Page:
Restriction of competition by object or effect is probably the most important condition to be met for an agreement to infringe Article 81(1) EC. The concept of restriction by object was first introduced in the landmark case Consten and Grundig , where the European Court of Justice (ECJ) held that all agreements limiting parallel trade between Member States were in principle regarded asrestrictive of competition by object . Moreover, it was found there is no need to take account of the concrete effects of an agreement once it appears that it has as its object the restriction of competition . The ECJ adopted this view due to the great importance placed on the single market objective of the EC Treaty, despite the fact that trade was actually increased and had it not been for the agreementGrundig would not have been able to penetrate the market at all. This reasoning was followed in almost all subsequent case-law of the European Courts, until the unexpected and controversial decision of the Court of First Instance (CFI) in GlaxoSmithKline v Commission .
The case started when Glaxo, under the old system of notification procedure , notified the Commission of its ‘General salesconditions of pharmaceutical specialities to authorised wholesalers’. The contract introduced dual pricing for pharmaceuticals sold in Spain with the aim to prevent parallel exports to the UK where the same products were sold more expensively. Glaxo argued that in order to invest money into the development of new drugs, it needed to retain the profits from the parallel trade, as in the pharmaceuticalsindustry the real competition is not in price but in innovation.The Commission´s findings – that there was restriction by object and the infringement under Article 81(1) was not eligible for an exemption under Article 81(3) – resulted in Glaxo challenging the decision before the Court of First Instance (CFI).
The CFI found that the agreement was a restriction by effect and ordered the Commissionto conduct the Article 81(3) analysis again. Despite previous case-law supporting the Commission´s decision, it was held that in its finding of a restriction by object, the Commission could not merely rely on the fact that the agreement intended to limit parallel trade or to partition the common market (paras. 117, 119). In addition, according to the CFI, regard must be held for the welfare ofthe final consumer: “the objective of Article 81(1)... is to prevent undertakings, by restricting competition between themselves or with third parties, from reducing the welfare of the final consumer” (Glaxo, para. 118).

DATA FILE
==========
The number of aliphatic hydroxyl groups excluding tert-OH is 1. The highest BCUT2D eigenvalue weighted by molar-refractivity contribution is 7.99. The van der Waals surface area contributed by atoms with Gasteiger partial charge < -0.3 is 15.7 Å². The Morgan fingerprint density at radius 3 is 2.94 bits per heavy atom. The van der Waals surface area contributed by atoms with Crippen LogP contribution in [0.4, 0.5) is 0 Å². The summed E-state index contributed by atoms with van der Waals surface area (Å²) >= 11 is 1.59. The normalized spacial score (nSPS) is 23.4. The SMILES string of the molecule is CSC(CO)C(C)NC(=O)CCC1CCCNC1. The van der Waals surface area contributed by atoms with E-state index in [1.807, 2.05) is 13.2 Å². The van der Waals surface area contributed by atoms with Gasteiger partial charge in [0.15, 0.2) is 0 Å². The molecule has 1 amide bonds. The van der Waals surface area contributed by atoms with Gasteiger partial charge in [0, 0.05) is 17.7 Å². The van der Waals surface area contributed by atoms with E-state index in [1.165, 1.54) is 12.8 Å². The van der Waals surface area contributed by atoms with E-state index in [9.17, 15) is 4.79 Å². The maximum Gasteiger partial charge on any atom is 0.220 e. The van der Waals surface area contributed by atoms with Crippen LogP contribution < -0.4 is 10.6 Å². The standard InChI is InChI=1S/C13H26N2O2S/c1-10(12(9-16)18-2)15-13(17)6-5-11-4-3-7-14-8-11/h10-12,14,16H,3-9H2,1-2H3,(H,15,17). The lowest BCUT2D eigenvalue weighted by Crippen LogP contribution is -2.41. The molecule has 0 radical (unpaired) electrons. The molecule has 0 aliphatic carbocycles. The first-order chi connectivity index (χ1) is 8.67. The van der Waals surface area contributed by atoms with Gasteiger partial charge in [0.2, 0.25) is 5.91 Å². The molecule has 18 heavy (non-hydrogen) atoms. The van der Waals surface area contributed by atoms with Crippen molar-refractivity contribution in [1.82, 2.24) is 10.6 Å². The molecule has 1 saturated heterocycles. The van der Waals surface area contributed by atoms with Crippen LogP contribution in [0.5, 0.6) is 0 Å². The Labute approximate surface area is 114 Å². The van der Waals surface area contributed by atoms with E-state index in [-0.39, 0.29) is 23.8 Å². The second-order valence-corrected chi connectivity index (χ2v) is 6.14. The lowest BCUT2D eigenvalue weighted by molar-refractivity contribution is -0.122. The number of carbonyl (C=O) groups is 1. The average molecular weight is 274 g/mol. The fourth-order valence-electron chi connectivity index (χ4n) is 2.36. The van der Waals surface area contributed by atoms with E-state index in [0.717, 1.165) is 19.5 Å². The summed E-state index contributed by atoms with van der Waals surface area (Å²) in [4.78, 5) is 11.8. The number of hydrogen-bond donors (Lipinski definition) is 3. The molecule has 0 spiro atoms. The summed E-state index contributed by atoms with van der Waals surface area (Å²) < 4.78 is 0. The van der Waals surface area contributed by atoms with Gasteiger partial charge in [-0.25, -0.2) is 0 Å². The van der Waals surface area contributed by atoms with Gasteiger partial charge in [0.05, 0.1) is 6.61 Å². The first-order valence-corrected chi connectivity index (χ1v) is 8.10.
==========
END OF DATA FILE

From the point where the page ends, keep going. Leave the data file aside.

Although it might seem the notion of final consumer welfare has never been used by European Courts before, there is actually some support for the proposition in the case-law. InÖsterreichische Postsparkasse , a cartel case decided only a few months before Glaxo, the CFI held that “the ultimate purpose of the rules that seek to ensure that competition is not distorted in the internal market is to increase the well-being of the consumers” (para 115). The CFI also bases its judgment on a rather unconvincing reading of Consten and Grundig, alleging that the ECJ, “contrary tothe Commission’s contention in its written submissions, did not hold that an agreement intended to limit parallel trade must be considered by its nature, that is to say, independently of any competitive analysis, to have as its object the restriction of competition” (para. 120).
This reading is not only contrary to the Commission´s contention, but also to the general opinion of academics, judgesand practitioners built up throughout the years since 1965. CFI´s judgment was “disastrous” for the Commission in that it introduced uncertainty into a long-time principle of Community law. The Commission now faced another burden in addition to its regular duties of deciding various cases – the question of whether to follow the traditional single-market objective principle, or the new, final...
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